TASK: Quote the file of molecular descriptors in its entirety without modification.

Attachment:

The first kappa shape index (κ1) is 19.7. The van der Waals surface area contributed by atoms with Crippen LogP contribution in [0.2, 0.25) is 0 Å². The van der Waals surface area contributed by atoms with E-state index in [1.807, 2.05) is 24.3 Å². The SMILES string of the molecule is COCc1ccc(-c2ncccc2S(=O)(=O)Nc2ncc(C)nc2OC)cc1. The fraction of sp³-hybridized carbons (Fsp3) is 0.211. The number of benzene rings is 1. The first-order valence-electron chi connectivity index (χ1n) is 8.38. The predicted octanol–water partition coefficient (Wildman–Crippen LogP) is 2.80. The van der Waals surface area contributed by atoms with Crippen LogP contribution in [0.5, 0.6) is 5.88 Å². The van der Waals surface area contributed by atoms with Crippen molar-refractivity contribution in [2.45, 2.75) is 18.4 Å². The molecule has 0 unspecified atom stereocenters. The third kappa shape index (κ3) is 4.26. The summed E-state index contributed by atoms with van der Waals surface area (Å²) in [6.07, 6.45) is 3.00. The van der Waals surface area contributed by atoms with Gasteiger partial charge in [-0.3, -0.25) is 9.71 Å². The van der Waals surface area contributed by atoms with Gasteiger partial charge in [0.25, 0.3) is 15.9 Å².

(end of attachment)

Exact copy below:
The first kappa shape index (κ1) is 19.7. The van der Waals surface area contributed by atoms with Crippen LogP contribution in [0.2, 0.25) is 0 Å². The van der Waals surface area contributed by atoms with E-state index in [1.807, 2.05) is 24.3 Å². The SMILES string of the molecule is COCc1ccc(-c2ncccc2S(=O)(=O)Nc2ncc(C)nc2OC)cc1. The fraction of sp³-hybridized carbons (Fsp3) is 0.211. The number of benzene rings is 1. The first-order valence-electron chi connectivity index (χ1n) is 8.38. The predicted octanol–water partition coefficient (Wildman–Crippen LogP) is 2.80. The van der Waals surface area contributed by atoms with Crippen LogP contribution in [0.5, 0.6) is 5.88 Å². The van der Waals surface area contributed by atoms with Crippen molar-refractivity contribution in [2.45, 2.75) is 18.4 Å². The molecule has 0 unspecified atom stereocenters. The third kappa shape index (κ3) is 4.26. The summed E-state index contributed by atoms with van der Waals surface area (Å²) in [6.07, 6.45) is 3.00. The van der Waals surface area contributed by atoms with Gasteiger partial charge in [-0.3, -0.25) is 9.71 Å². The van der Waals surface area contributed by atoms with Gasteiger partial charge in [0.25, 0.3) is 15.9 Å².